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Present with Myself, Present with My Patients

By Anthuan Vuong

To maintain my sanity in an intense and at times chaotic and insane environment, I have been motivated by the staff and pa­tients at Cedars-Sinai Medical Center in Los Angeles to love and live more deeply. They have motivated me to practice Buddhist meditation more deeply and to be present in every circumstance. Each morning before going to work or at the end of my evening shift, I am reminded of this existential question: “Have I lived as if today was my last?”

Walking around Cedars-Sinai Medical Center, one finds staff walking briskly with serious looks on their faces. Where is everyone rushing to? Where are they all going? In the elevator, staff are constantly focused and quiet, and are frequently on their smart phones. When I offer them a smile and say, “Good morning,” how much of an impact do I have in this hospital?

My experiences have motivated me to be in touch with myself, my in- and out-breath, my emotions, and my bodily functions. When I drink my cup of tea, I am reminded of one of Thay’s teach­ings: Am I really THERE? When I walk up and down the stairs, am I aware of my in- and out-breath? When I see my patient, am I totally present?

Last week I visited a patient who was in his last stage of a debilitating cancer. He was completely frail with many tubes at­tached to him. He was on a ventilator, clinging to dear life. He was Catholic and still believed in God. His wife was angry with God. His brother was Muslim. The family was very receptive to having a Buddhist chaplain present. I asked if I could offer him a prayer and the family agreed. I held his hand and bowed my head. I noticed that he held my hand tighter and his loud, deep breaths seemed to be filled with anxiety. As I continued my prayer, I noticed his breaths became calmer, slower, and much more relaxed. When I finished, I asked if I could offer a Buddhist chant. The family agreed. I offered a chant and also invoked Avalokiteshvara’s name as a second chant. We could feel the calmness and silence of the room. When I finished, I noticed the patient did not want to let my hand go. Had I made a difference that day? Had I been present with myself and my patient?

To help me with my work in spiritual care, I recently read Sister Dang Nghiem’s and Thay’s teaching on the “second arrow.” “The Buddha gave a wonderful teaching about the second arrow. Imagine a person being shot with an arrow on his or her left arm. This is very painful. How­ever, if a second arrow is shot into the same wound, the pain would not only double or triple, but it would be exponential. When we experience a physical or mental pain, it is the first arrow. If we allow our mind to engender anger, fear, worry, despair, denial, etc., these would be the second, third, or fourth arrows that worsen our situation dramatically.” 1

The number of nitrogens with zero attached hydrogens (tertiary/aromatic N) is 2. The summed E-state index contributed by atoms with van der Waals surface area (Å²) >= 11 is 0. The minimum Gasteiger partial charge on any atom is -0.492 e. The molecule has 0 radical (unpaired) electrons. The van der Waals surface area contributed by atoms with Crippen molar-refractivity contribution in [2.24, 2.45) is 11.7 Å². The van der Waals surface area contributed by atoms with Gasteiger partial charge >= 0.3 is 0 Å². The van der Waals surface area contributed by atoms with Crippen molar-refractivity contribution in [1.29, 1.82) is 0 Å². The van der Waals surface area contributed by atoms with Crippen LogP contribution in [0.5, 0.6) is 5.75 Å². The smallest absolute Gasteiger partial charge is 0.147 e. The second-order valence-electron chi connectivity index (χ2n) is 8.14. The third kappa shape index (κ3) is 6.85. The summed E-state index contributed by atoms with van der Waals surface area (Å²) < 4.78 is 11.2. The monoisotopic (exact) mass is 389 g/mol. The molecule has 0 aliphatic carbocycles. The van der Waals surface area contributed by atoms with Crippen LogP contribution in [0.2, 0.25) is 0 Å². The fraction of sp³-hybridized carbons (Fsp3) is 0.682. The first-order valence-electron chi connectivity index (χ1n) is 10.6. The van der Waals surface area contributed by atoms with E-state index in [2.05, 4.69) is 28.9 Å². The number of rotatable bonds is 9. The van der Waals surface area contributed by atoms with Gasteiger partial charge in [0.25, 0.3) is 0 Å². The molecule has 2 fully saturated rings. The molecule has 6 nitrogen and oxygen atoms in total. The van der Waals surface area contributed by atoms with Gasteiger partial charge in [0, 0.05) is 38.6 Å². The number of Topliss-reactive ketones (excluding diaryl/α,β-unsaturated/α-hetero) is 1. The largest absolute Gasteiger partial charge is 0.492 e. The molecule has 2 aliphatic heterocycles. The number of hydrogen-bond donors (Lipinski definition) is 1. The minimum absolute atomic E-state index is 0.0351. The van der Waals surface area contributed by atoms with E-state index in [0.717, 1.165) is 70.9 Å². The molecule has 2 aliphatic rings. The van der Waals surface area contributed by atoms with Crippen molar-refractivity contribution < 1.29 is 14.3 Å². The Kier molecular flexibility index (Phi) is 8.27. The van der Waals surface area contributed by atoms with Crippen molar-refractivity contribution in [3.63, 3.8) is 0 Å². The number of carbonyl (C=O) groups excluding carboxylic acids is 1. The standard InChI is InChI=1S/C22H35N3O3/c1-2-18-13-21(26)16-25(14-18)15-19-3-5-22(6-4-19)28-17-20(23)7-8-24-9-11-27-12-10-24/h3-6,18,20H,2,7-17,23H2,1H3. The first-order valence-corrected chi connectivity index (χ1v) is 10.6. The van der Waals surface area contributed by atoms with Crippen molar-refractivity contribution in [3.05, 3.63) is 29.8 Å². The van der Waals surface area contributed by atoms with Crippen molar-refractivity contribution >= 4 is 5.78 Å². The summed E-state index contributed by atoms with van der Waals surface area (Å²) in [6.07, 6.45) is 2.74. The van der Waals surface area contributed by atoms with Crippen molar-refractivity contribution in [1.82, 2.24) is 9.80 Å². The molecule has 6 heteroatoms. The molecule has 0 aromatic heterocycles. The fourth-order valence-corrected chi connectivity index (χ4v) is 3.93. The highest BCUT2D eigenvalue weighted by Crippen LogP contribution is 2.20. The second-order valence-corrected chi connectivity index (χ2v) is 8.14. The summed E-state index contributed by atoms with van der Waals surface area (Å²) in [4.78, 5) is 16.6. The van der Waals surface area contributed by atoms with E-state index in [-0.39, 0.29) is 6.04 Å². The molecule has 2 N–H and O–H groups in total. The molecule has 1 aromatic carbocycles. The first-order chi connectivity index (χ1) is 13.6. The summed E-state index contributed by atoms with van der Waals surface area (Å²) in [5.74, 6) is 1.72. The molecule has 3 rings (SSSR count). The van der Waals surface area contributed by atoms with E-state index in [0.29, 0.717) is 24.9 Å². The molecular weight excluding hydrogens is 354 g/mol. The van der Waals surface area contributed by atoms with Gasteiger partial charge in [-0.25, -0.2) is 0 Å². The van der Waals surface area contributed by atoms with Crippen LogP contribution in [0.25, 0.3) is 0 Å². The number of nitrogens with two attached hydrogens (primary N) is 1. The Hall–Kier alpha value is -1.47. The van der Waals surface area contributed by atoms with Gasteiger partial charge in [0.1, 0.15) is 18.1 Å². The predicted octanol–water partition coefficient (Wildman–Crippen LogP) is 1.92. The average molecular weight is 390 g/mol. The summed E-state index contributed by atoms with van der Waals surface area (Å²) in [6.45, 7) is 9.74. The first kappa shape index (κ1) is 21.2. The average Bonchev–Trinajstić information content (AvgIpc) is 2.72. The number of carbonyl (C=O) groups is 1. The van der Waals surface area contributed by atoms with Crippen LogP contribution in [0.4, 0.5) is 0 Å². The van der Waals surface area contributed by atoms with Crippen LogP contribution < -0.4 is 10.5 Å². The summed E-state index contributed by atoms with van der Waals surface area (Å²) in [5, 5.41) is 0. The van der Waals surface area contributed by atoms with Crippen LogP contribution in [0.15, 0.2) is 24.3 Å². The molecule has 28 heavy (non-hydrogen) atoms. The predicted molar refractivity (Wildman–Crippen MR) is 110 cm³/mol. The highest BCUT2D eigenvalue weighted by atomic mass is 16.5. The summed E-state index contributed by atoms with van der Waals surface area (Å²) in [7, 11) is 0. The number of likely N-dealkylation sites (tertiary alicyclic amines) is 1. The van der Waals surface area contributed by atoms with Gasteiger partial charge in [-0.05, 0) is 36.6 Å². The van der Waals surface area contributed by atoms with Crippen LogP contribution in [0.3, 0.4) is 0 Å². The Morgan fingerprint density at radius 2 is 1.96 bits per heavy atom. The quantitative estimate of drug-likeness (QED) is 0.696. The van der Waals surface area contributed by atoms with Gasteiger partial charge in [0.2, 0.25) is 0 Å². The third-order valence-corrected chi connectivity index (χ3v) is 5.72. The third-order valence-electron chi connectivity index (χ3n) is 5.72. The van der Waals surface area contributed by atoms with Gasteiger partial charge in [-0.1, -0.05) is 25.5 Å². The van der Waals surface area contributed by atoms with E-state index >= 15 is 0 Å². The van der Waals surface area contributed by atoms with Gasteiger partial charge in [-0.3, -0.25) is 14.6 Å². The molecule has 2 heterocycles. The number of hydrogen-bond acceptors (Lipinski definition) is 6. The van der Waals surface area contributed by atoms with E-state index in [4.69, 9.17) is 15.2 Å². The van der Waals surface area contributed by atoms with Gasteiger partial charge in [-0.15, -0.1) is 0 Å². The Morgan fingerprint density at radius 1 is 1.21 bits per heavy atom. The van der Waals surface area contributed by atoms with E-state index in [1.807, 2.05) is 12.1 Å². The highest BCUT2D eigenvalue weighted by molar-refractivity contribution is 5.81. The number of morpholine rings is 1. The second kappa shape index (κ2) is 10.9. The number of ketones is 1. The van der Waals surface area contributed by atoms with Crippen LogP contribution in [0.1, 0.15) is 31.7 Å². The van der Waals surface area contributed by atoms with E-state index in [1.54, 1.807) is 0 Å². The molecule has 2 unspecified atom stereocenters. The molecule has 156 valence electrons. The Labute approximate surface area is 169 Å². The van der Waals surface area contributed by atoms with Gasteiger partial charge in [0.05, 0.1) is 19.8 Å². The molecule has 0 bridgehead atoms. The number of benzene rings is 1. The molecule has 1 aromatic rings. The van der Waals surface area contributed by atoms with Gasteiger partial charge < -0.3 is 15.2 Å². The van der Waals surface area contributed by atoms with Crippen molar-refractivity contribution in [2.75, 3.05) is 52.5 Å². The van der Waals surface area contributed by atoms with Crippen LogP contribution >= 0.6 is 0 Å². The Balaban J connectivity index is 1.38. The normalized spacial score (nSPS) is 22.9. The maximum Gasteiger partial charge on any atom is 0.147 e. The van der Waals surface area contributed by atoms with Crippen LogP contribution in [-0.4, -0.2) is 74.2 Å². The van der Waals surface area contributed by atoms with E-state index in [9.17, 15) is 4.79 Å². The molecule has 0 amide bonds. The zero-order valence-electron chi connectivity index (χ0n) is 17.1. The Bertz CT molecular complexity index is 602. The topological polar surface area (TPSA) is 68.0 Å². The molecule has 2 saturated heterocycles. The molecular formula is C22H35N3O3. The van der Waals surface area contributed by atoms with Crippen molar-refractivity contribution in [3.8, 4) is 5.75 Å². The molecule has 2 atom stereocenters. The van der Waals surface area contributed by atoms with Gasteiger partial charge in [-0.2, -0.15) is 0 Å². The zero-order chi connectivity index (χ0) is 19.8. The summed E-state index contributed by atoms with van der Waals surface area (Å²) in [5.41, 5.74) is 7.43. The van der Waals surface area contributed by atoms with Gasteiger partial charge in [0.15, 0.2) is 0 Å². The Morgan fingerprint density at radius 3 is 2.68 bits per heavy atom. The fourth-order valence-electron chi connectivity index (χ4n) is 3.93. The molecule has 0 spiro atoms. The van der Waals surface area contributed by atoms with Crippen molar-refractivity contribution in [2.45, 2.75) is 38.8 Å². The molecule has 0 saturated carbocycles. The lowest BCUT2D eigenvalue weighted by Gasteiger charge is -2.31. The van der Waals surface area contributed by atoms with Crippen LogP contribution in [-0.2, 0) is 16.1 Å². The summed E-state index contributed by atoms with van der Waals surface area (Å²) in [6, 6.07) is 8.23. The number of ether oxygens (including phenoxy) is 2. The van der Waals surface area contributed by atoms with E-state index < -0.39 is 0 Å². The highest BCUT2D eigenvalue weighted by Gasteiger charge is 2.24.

Through most of my encounters as a Buddhist/Interfaith Chaplain, I witness that my patients tend to experience a second or third arrow due to emotional, psychological, and/or spiritual distress. Their physical ail­ment acts as the first arrow. However, when these patients do not have family or friends come to visit them, are angry at God, have distress over economic issues, familial issues, or outcomes of their ailments, these then act as second arrows. These are common experi­ences and behaviors among my patients, and rightly so. Their distress contributes to their already declining health. On the contrary, when these facets are addressed, the patients are helped to heal from physical ailments. In terminally ill or dying patients, spiritual care practices such as breathing exercises, chanting, meditation, or merely being present can help alleviate their anxieties and mental/spiritual suffering.

I offer thanks to all my patients at Cedars-Sinai Medical Center who have been my spiritual care providers. In turn, I have ended up being their patient. In their raw and vulnerable times, they have shown me their true humanity. They have shown me how to live. I have learned that in order to accept and experience life fully, one must experience suffering fully.

1     Sister Dang Nghiem, Mindfulness as Medicine: A Story of Healing Body and Spirit (Berkeley, CA: Parallax Press, 2015), p. 240.

Anthuan Vuong, Chanh Minh Dao (Right Bright Path), is a Buddhist/Interfaith Chaplain intern at Cedars-Sinai Medical Center. He will start a one-year chaplaincy residency training soon at Sharp Medical Center in San Diego. He will receive ordination into the Order of Interbeing during the 2015 US tour. He has been a student of Thay’s since 2000 and has been involved in the Wake Up and Viet Wake Up movements over the past few years.

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What is Mindfulness

Thich Nhat Hanh January 15, 2020

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